Monday, June 7, 2010

Three More Drugs at ASCO

Several speakers at the ASCO conference mentioned carfilzomib and pomalidomide as the most-promising new drugs in our futures. I posted about those here. At least three other new drugs also show promise: (1) Elotuzumab, (2) Denosumab, and (3) Vorinostat.
  • Elotuzumab is a laboratory-manufactured monoclonal antibody which works against a cell surface glycoprotein, CS1, highly expressed in multiple myeloma (MM). Like the antibodies that our own bodies produce, it attaches to the target protein and kills or disables the cell possessing that protein. It has been tested successfully in Phase I and II trials with both Velcade and Revlimid. In the Revlimid trial, 28 patients with lots of prior therapies experienced an overall response rate of 82%. Not bad. I personally believe that many more monoclonal antibodies are in our future - these are the "silver bullets," highly-directed therapy that really could make myeloma a chronic disease. Someday, not yet.

    By the way - the suffix "mab" on the generic drug name elotuzumab means "Monoclonal AntiBody." We'll see more MABs.

  • Denosumab (see - here's another) is also a monoclonal antibody, this time directed at a signal protein which promotes bone removal. Thus denosumab inhibits destruction of bones by myeloma and its treatments. This is cool stuff. Several Phase III studies were reported at ASCO, all of them showing an advantage for denosumab over Zometa. Quoting the conclusion of one study (9042), which included myeloma patients: "In this head-to-head study, patients receiving denosumab had longer time to first skeletal-related event (SRE) or hypercalcemia and time to radiation to bone compared with Zometa. A lower proportion of patients experienced an on-study SRE in the denosumab group compared with Zometa." In another study, patients taking denosumab experienced less bone pain than those taking Zometa.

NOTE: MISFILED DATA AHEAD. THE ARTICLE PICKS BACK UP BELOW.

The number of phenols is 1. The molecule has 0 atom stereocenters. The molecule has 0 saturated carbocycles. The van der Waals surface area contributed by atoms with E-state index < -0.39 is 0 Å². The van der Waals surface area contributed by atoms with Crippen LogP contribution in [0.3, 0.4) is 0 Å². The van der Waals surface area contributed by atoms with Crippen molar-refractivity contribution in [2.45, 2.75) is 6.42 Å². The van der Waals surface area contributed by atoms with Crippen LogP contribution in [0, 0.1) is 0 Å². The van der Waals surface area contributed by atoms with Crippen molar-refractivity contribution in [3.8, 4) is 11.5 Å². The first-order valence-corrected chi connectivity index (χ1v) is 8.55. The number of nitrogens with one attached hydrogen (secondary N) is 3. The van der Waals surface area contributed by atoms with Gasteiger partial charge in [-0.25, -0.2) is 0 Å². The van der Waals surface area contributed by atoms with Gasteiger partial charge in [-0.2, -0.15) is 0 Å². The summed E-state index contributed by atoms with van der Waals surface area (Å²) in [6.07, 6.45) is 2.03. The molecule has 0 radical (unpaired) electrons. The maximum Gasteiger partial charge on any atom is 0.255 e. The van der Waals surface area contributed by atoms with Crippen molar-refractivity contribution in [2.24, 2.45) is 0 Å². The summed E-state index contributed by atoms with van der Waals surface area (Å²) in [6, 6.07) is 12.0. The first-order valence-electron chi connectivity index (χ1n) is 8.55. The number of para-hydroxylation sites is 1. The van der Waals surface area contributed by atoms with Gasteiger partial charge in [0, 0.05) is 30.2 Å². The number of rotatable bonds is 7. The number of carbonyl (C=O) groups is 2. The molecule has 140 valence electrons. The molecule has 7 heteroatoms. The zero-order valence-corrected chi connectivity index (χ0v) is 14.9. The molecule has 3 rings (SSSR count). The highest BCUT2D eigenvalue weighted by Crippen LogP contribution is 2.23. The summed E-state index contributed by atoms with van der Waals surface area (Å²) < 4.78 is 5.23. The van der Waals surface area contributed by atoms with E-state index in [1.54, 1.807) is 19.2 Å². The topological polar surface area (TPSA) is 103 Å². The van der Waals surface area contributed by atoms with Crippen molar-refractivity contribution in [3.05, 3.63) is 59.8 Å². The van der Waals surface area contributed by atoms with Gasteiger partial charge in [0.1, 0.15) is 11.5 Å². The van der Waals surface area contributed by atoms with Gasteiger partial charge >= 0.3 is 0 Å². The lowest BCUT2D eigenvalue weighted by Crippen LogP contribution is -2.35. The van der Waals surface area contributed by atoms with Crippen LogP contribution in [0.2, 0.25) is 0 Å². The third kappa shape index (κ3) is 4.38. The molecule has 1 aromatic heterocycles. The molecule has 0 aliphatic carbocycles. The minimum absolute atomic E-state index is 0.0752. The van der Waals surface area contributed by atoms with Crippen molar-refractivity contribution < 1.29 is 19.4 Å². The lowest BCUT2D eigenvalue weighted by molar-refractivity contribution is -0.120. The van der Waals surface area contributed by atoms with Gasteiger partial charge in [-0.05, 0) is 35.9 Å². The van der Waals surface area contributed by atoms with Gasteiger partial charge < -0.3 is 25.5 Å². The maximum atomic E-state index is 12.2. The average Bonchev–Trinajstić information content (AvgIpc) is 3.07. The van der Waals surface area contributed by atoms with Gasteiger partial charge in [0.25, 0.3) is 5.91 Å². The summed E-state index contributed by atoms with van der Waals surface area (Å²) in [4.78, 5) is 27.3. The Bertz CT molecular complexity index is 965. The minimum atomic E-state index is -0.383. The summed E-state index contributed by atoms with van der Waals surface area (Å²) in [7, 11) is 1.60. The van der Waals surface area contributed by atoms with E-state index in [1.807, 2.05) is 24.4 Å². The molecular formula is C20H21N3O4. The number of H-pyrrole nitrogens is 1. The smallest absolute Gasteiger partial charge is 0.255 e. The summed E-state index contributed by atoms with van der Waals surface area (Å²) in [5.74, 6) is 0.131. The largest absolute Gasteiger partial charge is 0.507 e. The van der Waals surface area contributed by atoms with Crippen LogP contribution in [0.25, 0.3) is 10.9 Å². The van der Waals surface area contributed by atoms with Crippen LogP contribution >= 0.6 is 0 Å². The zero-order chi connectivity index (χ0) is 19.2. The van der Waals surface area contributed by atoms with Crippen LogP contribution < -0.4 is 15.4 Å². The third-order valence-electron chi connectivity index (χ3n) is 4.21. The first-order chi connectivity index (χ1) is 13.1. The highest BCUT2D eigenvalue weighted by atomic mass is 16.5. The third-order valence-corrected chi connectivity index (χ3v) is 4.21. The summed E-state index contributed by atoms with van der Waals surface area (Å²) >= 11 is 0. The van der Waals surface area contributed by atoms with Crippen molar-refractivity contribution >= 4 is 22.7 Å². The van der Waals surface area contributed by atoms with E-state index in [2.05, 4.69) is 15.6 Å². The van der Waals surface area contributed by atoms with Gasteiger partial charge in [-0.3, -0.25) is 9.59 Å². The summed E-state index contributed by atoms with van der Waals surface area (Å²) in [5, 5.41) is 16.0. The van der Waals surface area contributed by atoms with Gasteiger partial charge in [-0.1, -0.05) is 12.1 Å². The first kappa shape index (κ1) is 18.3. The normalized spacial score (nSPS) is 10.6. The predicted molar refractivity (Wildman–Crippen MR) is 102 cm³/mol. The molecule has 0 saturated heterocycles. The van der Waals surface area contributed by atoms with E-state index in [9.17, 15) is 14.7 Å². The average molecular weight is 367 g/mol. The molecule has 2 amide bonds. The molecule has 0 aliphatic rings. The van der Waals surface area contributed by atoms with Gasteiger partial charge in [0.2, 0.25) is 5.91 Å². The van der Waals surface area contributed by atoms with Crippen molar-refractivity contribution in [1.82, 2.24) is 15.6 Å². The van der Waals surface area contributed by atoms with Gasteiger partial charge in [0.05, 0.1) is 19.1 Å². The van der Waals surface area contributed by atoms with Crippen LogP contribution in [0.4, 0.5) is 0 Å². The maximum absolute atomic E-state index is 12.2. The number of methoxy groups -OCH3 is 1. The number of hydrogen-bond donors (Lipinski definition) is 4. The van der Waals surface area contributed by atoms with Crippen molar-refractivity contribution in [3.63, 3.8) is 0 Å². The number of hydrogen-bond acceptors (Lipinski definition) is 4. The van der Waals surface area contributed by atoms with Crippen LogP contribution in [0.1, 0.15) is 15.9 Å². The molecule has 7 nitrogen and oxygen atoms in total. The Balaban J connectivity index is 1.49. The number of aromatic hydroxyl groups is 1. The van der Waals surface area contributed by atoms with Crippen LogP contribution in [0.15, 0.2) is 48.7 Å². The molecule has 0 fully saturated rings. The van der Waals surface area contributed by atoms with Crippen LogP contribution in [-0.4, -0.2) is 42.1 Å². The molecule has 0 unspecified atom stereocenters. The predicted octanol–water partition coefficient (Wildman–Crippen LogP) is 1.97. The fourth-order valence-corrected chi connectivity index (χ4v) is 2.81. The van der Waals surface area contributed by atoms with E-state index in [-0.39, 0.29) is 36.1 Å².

• Vorinostat, brand name Zolinza, is already approved for some cancers. It is a new class of drug called histone deacetylase (HDAC) inhibitors. I don't know what means, actually, except that it works by a different mechanism than Revlimid, Velcade, melphalan, or dexamethasone, making it an excellent candidate for use WITH those drugs. So far it looks promising in early studies with both Velcade and Revlimid. Another HDAC inhibitor, panobinostat, also shows promise.

Nice salmon dinner aboard the Amtrak Empire Builder:


  1. Hi Don, thanks for reporting on the conference for those of us who were unable to attend. Great job!

    I have to say, however, that I don't think denosumab is cool stuff at all.

    I wrote two posts (in October 2009)denouncing denosumab. By pure chance, I unearthed information that did NOT come directly from the producer of this drug (as many medical websites did, unfortunately...they based their info on the company's PRESS RELEASE, for Pete's sake...), such as So denosumab has lots of bad side effects. You can do a search of my blog for more details. Anyway, denosumab gives me a very BAD case of the jitters...but of course I am not surprised to learn that it is being promoted at a conference such as all boils down to money, of course...